Beginner or pro, first run or new trick; Snowsports offer loads of on-snow fun, but prompt some nerve-racking challenges too. Overcoming our fears and achieving more on the snow makes skiing and snowboarding that much more rewarding. So, when faced with on-snow nerves, having the knowledge to calm our mind and body can help us accomplish more and panic less.
Whether you’re taking on your first black run, learning to parallel ski, hitting a jump or making your first turn on a snowboard, here’s 5 tips to help you keep your hands steady and your mind at ease.
Nervous skiers or snowboarders are very often plagued by a lack of knowledge around the ‘how’ in what they’re trying to achieve. The nerves are then caused by doubt; doubt in themselves and in their ability to accomplish the slope, turn, jump or rail in front of them.
If you are unsure about how to take on the moguls, how to stop in control at the bottom of that steep or how you’re going to land once you’ve taken off that jump, feelings of anxiety are only natural. Getting answers to your questions and gathering the knowledge to take on your next challenge is likely to vanquish some of that doubt. For this reason, Ski or Snowboard Lessons are a great way to gain knowledge and build confidence.
In Snowsports the idea that, ‘time plus knowledge equals confidence’ is nothing new, but the use of time is a little bit more involved than just spending time on your skis or snowboard. ‘Time’ really refers to ‘practice time’ and when talking about ‘practice time’ we’re actually talking about the ‘right practice time,’ giving yourself the appropriate time to practice the right things to accomplish more. And knowing what you should be practicing comes back to having knowledge, the two go hand in hand.
If you’re struggling to muster the courage to head down the run you were skiing perfectly last winter, ask yourself what you’re afraid of. If you’re worrying about controlling your speed, falling over or something else, use knowledge to identify the skiing or snowboarding techniques that can help you overcome these fears. Then, take the time to practice the appropriate technique and build your confidence on a slope below your level.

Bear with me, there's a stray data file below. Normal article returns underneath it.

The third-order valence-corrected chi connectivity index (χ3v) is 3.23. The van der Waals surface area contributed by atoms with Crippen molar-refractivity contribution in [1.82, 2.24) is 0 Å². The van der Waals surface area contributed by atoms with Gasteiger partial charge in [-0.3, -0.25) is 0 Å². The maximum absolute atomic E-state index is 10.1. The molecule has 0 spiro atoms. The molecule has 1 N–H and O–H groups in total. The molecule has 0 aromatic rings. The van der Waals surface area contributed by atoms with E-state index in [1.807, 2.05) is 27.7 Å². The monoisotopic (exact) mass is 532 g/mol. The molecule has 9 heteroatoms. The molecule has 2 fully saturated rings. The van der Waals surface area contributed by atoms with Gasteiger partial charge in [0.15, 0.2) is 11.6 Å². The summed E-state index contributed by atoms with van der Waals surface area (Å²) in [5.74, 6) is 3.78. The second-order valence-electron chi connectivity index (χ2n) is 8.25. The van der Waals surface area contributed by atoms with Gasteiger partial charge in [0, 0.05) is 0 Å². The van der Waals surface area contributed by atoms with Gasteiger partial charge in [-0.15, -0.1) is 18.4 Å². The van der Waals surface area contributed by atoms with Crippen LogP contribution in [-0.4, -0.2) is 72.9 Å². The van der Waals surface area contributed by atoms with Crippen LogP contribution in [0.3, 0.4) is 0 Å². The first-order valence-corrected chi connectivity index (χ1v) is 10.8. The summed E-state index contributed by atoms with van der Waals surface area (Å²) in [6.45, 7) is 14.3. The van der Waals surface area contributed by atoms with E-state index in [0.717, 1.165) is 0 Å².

If you’re trying something new on the snow or it’s been a while since you’ve skied, a few nerves are nothing to worry about. If you’ve got the knowledge, and are taking on the appropriate practice time, but you’re still feeling a little jittery, accept that nerves are part of the thrill.
Move away from the idea that fear is bad, accept your nerves and focus on controlling your breathing instead. Calmly breathing in and out will provide your mind and body with the oxygen they need to perform.
Calm and steady breathing can help your body relax before embarking on a Snowsports challenge, but warming up your muscles first is a ‘must’. In a cold mountain environment it can be easy to tense up and limit movement, when moving and layers are actually the key to staying warm. If you’re not already pumped from previous laps, unclipping your skis or snowboard and running on the spot, or jumping up and down to get pumped is a good idea.
Once you’re warm, you should feel a little more relaxed, but actively releasing the tension in your body as you breath out and sinking down into your feet as you do so, is a great way to calm any lingering nerves.
Once you have made every effort to prepare yourself for whatever is making you nervous, fill your mind with beneficial thoughts. Ignore all the things that make you fearful of the challenge, because you have the knowledge and the ‘know how’ to overcome them. Focusing on the Snowsports techniques you’re going to use, visualise yourself, step by step skiing down the black run or landing the snowboard trick. Concentrate only on the ‘do’s’ and neglect any thoughts that relate to ‘don’t.’
If negative, ‘don’t’ thoughts continue to creep to mind, distract yourself by singing the ‘do’s’ or by listening to music.